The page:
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VERY long term bass storage

Discussion in 'Miscellaneous [BG]' started by knight, Mar 16, 2004.


  1. knight

    knight

    Nov 3, 2002
    My search didn't reveal anything that answers the following question:

    I need to be away for quite a long time, about 16 months to be precise :ninja: , and my basses will have to go to storage. Before you ask, no, I won't be sending them to you to look after. I'm thinking of putting them in a storage facility.

    1. Would you go for a non-climate controlled facility? The difference in price is almost double. But then again I'm in Southeast Michigan, and the temperature changes can be fairly extreme.

    2. Would you leave the instruments in their hard cases and gigbags? Store them vertically?

    3. What about string and truss rod tension? Should I loosen both? Leave them as they are? Why?

    4. Finally, how about cabs? Anything special I should be doing to them?

    The thought of not seeing my babies for so long is hard to bear. But the thought of finding out that they're damaged is unbearable. Recommendations please!

    Cheers,

    knight
     
  2. embellisher

    embellisher Holy Ghost filled Bass Player Staff Member Supporting Member

    I would spring for the climate controlled storage.

    I would leave the basses in hardshell cases. If using gigbags, I would put the gigbag inside of a box and tape it up. Store the basses upright as long as they are not leaning against the wall. Block them in with a cab. Or, store them flat, stacked no more than three high, with the strongest case on bottom, and weakest on top.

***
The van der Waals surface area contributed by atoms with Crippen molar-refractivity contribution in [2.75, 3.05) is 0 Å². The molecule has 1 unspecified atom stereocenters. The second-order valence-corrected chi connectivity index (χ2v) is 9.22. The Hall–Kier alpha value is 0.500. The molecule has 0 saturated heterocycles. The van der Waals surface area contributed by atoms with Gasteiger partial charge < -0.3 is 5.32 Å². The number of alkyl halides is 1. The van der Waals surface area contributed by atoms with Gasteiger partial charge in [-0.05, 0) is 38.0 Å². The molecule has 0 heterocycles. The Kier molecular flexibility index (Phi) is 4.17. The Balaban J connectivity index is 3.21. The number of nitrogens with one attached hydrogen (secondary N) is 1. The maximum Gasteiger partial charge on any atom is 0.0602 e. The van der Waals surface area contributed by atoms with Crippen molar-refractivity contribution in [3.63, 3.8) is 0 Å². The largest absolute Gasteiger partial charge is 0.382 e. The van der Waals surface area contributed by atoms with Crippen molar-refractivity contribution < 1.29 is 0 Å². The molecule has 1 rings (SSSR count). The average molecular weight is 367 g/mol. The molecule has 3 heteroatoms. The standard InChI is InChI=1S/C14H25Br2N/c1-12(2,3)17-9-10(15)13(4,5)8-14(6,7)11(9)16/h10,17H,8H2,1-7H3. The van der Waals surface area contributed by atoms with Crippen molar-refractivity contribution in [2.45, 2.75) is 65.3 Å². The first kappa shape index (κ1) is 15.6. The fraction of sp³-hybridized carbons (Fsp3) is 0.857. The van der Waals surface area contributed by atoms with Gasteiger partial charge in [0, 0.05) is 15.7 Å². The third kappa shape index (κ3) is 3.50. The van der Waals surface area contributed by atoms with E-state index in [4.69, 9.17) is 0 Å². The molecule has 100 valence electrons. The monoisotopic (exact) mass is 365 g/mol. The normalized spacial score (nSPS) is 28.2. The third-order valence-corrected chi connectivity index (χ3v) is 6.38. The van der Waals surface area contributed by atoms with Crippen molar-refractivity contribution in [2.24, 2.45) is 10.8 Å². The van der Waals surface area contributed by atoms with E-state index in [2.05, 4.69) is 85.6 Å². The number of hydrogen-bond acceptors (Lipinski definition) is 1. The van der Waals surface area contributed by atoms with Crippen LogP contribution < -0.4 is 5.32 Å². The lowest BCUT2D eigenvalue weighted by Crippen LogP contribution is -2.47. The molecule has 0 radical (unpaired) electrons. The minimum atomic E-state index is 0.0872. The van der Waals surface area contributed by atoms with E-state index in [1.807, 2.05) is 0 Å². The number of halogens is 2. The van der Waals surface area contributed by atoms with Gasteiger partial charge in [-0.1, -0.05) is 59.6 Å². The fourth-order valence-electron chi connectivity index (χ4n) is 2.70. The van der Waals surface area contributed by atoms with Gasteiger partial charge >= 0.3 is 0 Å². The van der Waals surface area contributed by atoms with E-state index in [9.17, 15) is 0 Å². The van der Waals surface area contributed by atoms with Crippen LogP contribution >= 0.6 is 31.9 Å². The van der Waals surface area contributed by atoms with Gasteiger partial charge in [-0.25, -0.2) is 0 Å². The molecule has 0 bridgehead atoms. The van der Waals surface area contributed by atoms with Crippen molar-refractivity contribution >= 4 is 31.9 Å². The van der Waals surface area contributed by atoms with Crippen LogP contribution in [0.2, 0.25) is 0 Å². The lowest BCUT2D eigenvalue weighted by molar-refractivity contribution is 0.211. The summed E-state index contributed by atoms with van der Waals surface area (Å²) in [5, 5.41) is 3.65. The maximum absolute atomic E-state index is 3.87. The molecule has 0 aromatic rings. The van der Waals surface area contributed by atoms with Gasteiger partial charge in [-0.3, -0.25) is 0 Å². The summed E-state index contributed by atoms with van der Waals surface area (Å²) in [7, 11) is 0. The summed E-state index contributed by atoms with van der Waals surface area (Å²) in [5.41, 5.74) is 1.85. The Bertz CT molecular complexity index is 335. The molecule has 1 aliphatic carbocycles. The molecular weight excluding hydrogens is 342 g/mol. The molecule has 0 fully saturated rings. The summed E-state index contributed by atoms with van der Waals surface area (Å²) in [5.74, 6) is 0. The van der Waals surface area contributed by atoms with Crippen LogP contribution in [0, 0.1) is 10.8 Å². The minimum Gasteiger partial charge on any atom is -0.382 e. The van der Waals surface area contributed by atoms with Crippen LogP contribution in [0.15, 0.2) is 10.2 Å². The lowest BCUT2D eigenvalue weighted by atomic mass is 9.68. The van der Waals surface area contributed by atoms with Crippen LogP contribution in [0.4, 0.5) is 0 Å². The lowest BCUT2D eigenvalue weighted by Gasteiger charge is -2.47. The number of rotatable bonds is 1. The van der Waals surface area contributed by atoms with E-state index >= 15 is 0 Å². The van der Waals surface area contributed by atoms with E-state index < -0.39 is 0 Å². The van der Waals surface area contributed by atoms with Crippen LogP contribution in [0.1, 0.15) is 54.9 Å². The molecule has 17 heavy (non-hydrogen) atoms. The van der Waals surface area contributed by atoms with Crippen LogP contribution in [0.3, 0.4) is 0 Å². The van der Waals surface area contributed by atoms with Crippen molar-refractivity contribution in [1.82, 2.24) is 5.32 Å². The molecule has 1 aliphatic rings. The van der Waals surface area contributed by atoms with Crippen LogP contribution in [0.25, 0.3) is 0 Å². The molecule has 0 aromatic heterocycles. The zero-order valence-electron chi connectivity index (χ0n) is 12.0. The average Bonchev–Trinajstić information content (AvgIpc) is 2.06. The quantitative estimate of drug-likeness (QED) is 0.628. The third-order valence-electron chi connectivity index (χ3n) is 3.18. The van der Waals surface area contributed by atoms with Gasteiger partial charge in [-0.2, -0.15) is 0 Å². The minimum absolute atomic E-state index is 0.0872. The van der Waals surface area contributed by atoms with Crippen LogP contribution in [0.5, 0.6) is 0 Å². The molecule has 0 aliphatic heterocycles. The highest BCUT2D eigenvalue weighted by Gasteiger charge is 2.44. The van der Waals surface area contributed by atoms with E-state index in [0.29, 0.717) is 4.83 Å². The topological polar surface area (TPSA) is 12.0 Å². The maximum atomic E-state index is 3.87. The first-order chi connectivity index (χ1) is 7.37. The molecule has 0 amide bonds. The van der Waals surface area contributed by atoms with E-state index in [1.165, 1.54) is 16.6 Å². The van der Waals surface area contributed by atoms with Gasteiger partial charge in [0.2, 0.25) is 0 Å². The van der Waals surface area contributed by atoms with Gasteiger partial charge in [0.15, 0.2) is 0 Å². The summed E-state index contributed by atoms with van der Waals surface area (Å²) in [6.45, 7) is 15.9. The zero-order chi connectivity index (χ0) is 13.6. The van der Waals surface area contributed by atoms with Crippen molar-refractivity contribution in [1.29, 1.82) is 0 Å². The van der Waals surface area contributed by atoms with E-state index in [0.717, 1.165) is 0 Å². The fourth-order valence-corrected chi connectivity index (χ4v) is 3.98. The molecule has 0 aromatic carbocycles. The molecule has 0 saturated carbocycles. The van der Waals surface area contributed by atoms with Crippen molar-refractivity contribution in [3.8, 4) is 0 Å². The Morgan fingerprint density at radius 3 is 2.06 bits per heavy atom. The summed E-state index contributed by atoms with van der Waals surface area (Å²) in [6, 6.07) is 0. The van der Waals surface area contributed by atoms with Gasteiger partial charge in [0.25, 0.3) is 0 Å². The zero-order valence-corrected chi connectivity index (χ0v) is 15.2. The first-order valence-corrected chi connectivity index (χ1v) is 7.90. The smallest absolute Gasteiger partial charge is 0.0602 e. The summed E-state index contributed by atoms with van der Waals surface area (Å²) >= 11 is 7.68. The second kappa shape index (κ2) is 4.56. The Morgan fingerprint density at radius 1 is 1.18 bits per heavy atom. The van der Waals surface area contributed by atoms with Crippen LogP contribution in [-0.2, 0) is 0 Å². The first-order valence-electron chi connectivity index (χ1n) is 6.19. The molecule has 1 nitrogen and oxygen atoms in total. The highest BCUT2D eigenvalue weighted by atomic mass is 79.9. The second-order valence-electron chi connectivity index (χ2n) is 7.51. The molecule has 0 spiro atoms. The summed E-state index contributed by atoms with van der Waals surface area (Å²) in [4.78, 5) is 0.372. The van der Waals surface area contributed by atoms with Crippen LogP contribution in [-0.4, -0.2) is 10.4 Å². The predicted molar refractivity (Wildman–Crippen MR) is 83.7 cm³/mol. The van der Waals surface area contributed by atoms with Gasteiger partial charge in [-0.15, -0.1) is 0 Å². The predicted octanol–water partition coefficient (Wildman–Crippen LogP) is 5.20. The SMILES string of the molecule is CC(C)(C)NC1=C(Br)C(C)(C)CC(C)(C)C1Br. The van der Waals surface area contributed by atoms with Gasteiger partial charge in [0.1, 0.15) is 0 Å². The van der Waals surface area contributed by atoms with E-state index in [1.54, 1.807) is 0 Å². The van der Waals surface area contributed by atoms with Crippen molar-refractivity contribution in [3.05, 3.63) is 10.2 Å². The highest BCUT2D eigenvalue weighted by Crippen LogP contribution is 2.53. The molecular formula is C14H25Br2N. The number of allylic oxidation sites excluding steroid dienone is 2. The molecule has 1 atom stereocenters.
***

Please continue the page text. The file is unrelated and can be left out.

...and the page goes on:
I would leave the strings tuned to pitch and the truss rod as is. IMHO, the constant pressure would result in fewer neck issues than leaving the bass under less tension than it was designed for. You might post this question in the Luthiers forum for a second opinion from a builder. They are, after all, the experts.

    The cabs should be fine, again if you use a climate controlled facility. As long as there are no problems with condensation or leaks.

    And while you are at it, spend $30 and get the best, strongest disc lock that money can buy. Don't risk your gear with a lock that a thief can get through in 30 seconds. Yeah, disc locks can be cut, too, but it takes several hours with a hacksaw. You cannot cut them with bolt cutters, or break them with a hammer. Something like this, and at least 90mm.

    [​IMG]
     
  3. knight

    knight

    Nov 3, 2002
    Thanks very much Jeff! the lock suggestion is very good. I'll also post this for the luthiers to see, perhaps I'll get more ideas there.

    Cheers,

    knight
     
  4. Can't stress the good lock thing enough. 14 or so years ago I was in the Army and got deployed for a relatively long period of time, while we were gone they had people that were getting kicked out, or broken or whatever "clean" our barracks. I had a good Master combo lock on my wall locker, but when I got home, I found out it only takes a good hammer blow to bust the lock and pop out the arm. I lost a lot of stuff...
     
  5. Bryan R. Tyler

    Bryan R. Tyler TalkBass: Usurping My Practice Time Since 2002 Staff Member Administrator Gold Supporting Member

    May 3, 2002
    Connecticut
    Ameritage hardshell cases also come with a built-in humidifier, so you may want to invest in one of them.